An Extremely Detailed Guide To What The Heck Might Happen At A GOP Contested Convention


The rule that has probably gotten the most attention is Rule 40, which requires a candidate to have the support of the majority of at least eight state delegations in order to have his or her name placed into nomination. That rule was written in 2012 to deny Ron Paul supporters the chance to stage a protest in prime time; previously the nomination threshold only required that a candidate have the backing of a plurality of five state delegations, a significantly easier task. The eight-state rule, though, will almost certainly be rewritten at a contested convention. Otherwise, it is possible that Trump—and Trump alone—would be the only name on the first ballot, in effect handing him the nomination. The rules committee will want to tweak that rule to include however many of Trump’s rivals would create the greatest chance at a deadlock in the first round or two. It could lower the threshold considerably—say, by requiring that a candidate only needs to have the backing of a plurality of a single state or territory, which would allow Cruz and Rubio to both qualify, as well as Kasich if he wins his home state of Ohio—or they could replace it with some other qualifying standard that was reverse-engineered to ensure their chosen candidates could meet it, while others could not. (Alternatively, they could scrap it all together.)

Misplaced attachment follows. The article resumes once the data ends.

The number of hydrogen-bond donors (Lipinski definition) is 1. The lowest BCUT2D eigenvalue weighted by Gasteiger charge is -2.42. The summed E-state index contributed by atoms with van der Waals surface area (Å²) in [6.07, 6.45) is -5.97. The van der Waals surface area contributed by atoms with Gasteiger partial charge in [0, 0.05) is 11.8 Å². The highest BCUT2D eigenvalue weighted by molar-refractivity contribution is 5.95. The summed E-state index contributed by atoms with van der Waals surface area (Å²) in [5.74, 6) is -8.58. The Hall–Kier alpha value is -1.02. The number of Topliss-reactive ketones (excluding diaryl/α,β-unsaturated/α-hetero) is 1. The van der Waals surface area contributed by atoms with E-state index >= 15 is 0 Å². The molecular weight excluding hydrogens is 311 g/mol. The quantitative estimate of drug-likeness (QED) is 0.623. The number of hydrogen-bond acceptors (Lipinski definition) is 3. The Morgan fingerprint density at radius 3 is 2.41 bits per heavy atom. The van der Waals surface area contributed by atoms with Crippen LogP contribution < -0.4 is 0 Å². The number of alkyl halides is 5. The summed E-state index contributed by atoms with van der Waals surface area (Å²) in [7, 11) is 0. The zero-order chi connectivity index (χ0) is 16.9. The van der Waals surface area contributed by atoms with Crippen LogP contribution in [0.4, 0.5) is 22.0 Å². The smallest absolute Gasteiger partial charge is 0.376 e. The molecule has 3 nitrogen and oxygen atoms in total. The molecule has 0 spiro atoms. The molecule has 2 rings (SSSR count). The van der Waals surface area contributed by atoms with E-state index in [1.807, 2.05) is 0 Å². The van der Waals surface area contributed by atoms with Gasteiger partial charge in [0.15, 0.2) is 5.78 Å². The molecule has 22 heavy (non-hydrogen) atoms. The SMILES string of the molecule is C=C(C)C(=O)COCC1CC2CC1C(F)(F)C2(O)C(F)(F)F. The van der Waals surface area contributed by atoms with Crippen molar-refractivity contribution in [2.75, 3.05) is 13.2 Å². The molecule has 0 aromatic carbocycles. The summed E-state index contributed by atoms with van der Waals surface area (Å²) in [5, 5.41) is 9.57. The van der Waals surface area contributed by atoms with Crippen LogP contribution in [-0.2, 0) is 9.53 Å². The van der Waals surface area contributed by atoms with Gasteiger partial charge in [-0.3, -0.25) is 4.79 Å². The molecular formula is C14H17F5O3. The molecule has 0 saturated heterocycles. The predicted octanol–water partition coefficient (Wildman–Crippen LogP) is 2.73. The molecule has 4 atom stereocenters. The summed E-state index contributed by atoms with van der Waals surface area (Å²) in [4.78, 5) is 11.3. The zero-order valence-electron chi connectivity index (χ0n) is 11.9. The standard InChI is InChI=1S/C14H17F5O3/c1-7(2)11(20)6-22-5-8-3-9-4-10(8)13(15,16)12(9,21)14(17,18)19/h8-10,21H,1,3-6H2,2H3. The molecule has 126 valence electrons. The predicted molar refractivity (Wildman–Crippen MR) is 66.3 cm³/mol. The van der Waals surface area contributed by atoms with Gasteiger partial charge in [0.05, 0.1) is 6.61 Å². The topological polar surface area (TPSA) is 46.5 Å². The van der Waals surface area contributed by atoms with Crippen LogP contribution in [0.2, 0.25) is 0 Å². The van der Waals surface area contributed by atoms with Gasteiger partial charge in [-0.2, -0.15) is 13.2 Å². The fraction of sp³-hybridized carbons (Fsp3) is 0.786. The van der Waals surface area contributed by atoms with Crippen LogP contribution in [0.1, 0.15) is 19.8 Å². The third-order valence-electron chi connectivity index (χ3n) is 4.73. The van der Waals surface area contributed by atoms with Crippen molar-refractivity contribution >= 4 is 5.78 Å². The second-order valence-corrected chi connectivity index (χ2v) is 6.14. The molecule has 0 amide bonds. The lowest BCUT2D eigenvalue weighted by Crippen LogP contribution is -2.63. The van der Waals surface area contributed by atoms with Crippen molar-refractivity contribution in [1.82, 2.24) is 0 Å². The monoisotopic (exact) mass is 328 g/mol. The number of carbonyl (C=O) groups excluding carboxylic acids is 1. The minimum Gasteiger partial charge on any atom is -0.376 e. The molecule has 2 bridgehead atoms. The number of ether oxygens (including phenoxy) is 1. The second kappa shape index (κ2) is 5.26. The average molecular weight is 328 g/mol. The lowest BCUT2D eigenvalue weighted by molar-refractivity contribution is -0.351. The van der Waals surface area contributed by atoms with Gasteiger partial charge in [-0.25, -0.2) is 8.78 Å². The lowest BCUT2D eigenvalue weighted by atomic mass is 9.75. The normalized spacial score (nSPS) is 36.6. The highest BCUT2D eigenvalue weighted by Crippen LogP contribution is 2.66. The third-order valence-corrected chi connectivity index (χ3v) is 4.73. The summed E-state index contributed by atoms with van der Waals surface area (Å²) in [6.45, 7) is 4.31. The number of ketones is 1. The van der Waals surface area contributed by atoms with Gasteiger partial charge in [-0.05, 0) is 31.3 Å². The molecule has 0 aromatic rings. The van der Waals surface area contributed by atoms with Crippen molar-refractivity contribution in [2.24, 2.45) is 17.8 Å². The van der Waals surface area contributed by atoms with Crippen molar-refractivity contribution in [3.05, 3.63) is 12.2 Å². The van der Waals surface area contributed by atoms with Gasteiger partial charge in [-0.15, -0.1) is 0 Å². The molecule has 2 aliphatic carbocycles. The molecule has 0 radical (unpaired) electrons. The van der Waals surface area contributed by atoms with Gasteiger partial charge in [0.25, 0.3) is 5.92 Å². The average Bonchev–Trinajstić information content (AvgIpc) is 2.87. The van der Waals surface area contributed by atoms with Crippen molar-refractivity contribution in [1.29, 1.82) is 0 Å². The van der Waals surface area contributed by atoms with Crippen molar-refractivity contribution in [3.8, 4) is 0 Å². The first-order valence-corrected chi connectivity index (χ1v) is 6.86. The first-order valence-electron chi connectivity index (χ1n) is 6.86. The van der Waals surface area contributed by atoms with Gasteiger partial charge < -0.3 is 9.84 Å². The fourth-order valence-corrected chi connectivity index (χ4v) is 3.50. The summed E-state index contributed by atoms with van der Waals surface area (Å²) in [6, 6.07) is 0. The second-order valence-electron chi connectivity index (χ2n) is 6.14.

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Source : http://www.slate.com/blogs/the_slatest/2016/03/10/a_contested_republican_convention_explained.html

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